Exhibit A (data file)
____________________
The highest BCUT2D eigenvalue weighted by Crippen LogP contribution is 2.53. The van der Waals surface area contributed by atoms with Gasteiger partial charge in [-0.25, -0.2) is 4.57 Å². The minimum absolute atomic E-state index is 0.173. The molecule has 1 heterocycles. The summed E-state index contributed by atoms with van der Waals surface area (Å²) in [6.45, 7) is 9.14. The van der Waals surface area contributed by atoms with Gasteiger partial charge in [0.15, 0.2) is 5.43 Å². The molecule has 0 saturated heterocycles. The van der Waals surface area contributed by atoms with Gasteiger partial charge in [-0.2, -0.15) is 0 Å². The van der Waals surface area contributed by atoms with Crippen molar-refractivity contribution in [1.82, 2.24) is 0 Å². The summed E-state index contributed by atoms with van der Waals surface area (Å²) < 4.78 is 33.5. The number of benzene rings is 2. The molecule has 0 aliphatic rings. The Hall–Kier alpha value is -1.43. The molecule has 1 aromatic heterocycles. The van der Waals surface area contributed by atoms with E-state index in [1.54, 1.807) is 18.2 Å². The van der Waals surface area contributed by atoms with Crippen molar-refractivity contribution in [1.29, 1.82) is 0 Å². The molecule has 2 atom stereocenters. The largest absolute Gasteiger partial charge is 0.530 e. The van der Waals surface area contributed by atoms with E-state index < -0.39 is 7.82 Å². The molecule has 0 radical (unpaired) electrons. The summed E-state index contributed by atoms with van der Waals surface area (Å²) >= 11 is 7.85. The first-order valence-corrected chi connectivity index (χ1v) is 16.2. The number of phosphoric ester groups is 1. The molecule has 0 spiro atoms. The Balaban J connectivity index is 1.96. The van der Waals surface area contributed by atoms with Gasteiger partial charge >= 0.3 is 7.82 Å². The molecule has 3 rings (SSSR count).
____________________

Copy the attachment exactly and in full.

The highest BCUT2D eigenvalue weighted by Crippen LogP contribution is 2.53. The van der Waals surface area contributed by atoms with Gasteiger partial charge in [-0.25, -0.2) is 4.57 Å². The minimum absolute atomic E-state index is 0.173. The molecule has 1 heterocycles. The summed E-state index contributed by atoms with van der Waals surface area (Å²) in [6.45, 7) is 9.14. The van der Waals surface area contributed by atoms with Gasteiger partial charge in [0.15, 0.2) is 5.43 Å². The molecule has 0 saturated heterocycles. The van der Waals surface area contributed by atoms with Gasteiger partial charge in [-0.2, -0.15) is 0 Å². The van der Waals surface area contributed by atoms with Crippen molar-refractivity contribution in [1.82, 2.24) is 0 Å². The summed E-state index contributed by atoms with van der Waals surface area (Å²) < 4.78 is 33.5. The number of benzene rings is 2. The molecule has 0 aliphatic rings. The Hall–Kier alpha value is -1.43. The molecule has 1 aromatic heterocycles. The van der Waals surface area contributed by atoms with E-state index in [1.54, 1.807) is 18.2 Å². The van der Waals surface area contributed by atoms with Crippen molar-refractivity contribution in [1.29, 1.82) is 0 Å². The molecule has 2 atom stereocenters. The largest absolute Gasteiger partial charge is 0.530 e. The van der Waals surface area contributed by atoms with E-state index < -0.39 is 7.82 Å². The molecule has 0 radical (unpaired) electrons. The summed E-state index contributed by atoms with van der Waals surface area (Å²) >= 11 is 7.85. The first-order valence-corrected chi connectivity index (χ1v) is 16.2. The number of phosphoric ester groups is 1. The molecule has 0 spiro atoms. The Balaban J connectivity index is 1.96. The van der Waals surface area contributed by atoms with Gasteiger partial charge >= 0.3 is 7.82 Å². The molecule has 3 rings (SSSR count).